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Author:Dr. Wes Bredenhof
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Congregation:Free Reformed Church of Launceston, Tasmania
 Tasmania, Australia
 
Preached At:Providence Canadian Reformed Church
 Hamilton, Ontario
 
Title:The Fifth Commandment calls us to submit to all God-given authority
Text:LD 39 (View)
Occasion:Regular Sunday
Topic: 5th Commandment (Obedience)
 
Preached:2012
Added:2012-07-30
 

Order Of Worship (Liturgy)

NOTE:  all songs from the 2010 Book of Praise

Hymn 77
Psalm 78:1-3
Hymn 11:1,6,9
Hymn 1
Psalm 125

Scripture readings:  Romans 13, John 19:25-27
Catechism lesson:  Lord's Day 39
* As a matter of courtesy please advise Dr. Wes Bredenhof, if you plan to use this sermon in a worship service.   Thank-you.


Beloved congregation of Christ,

I’d like to begin this afternoon with a man who dishonoured his grandmother.  He dishonoured his grandmother, and yet he did not disobey the Fifth Commandment.  He had his grandmother removed from a position of honour.  You can be sure that she was not pleased about this, but it was the right thing to do and it was pleasing in the eyes of God.  Yes, it pleased God for a man to dishonour his grandmother.  The grandmother was Maacah.  The grandson was King Asa.  You can read about them in 1 Kings 15.  Maacah held a special position as queen mother of Judah.  However, she was a wicked woman.  She set up a special pole for the worship of the fertility goddess Asherah.  That worship was highly sexualized.  Maacah was a devoted follower of Asherah.  Her grandson Asa was not.  He was “fully committed to the LORD all his life.”  Because of that commitment, he dishonoured his grandmother.  He had her deposed as queen mother, stripped of her special position in Judah because of her idolatry and her efforts to lead others in idolatry.  As I mentioned, Asa did not break the Fifth Commandment in dishonouring his grandmother.  What he did was pleasing to God.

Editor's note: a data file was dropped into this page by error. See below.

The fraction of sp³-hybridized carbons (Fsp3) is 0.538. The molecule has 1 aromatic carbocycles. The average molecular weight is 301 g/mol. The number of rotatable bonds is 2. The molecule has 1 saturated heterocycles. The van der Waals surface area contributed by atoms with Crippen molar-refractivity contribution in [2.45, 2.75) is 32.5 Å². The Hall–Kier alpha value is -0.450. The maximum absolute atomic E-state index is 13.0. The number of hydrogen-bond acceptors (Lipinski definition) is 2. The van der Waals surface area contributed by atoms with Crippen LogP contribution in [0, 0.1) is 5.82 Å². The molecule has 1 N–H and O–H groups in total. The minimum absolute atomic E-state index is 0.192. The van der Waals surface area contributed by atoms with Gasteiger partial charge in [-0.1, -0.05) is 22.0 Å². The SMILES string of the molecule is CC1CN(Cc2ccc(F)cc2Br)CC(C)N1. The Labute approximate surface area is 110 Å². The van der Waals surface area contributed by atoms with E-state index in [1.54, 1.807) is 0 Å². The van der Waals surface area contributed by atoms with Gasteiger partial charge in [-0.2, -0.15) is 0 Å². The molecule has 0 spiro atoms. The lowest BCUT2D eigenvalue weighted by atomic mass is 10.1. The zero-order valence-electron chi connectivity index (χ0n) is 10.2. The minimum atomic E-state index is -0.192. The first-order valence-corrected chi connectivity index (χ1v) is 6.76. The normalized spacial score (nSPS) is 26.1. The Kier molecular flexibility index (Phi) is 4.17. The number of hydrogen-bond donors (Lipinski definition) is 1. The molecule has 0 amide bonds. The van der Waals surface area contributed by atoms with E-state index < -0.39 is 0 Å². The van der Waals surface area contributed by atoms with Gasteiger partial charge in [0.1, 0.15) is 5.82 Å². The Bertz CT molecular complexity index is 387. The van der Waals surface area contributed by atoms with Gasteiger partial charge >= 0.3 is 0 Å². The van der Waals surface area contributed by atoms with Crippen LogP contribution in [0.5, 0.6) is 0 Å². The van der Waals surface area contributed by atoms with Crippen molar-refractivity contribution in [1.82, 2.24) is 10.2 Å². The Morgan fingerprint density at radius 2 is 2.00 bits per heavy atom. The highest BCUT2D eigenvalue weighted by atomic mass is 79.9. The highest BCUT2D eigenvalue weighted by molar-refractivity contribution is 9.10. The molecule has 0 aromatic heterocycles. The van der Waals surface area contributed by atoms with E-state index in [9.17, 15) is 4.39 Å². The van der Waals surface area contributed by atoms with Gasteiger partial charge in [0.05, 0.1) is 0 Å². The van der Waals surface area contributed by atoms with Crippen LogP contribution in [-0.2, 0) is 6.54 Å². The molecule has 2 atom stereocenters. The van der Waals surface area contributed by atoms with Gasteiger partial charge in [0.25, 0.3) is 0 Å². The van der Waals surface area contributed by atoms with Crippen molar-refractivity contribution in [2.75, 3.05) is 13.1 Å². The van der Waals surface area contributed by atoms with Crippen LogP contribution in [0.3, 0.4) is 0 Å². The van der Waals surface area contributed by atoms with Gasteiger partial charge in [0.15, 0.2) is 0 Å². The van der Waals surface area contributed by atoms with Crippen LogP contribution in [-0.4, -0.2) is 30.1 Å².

That illustrates something important right off the bat about the Fifth Commandment.  When God tells us to submit to those in authority over us, this does come with an exception.  It’s an important exception.  God wants us to submit to our parents and other authorities and honour them, so long as we are not placed in conflict with God’s will.  Think of Peter and John in Acts 4.  They were commanded by the Sanhedrin to stop speaking about Jesus.  They said, “Judge for yourselves whether it is right in God’s sight to obey you rather than God.  For we cannot help speaking about what we have seen and heard.”  Peter and John had to disobey the Sanhedrin because they had orders from God.  When there is a conflict between what human authorities say and what God says, God’s Word always wins out.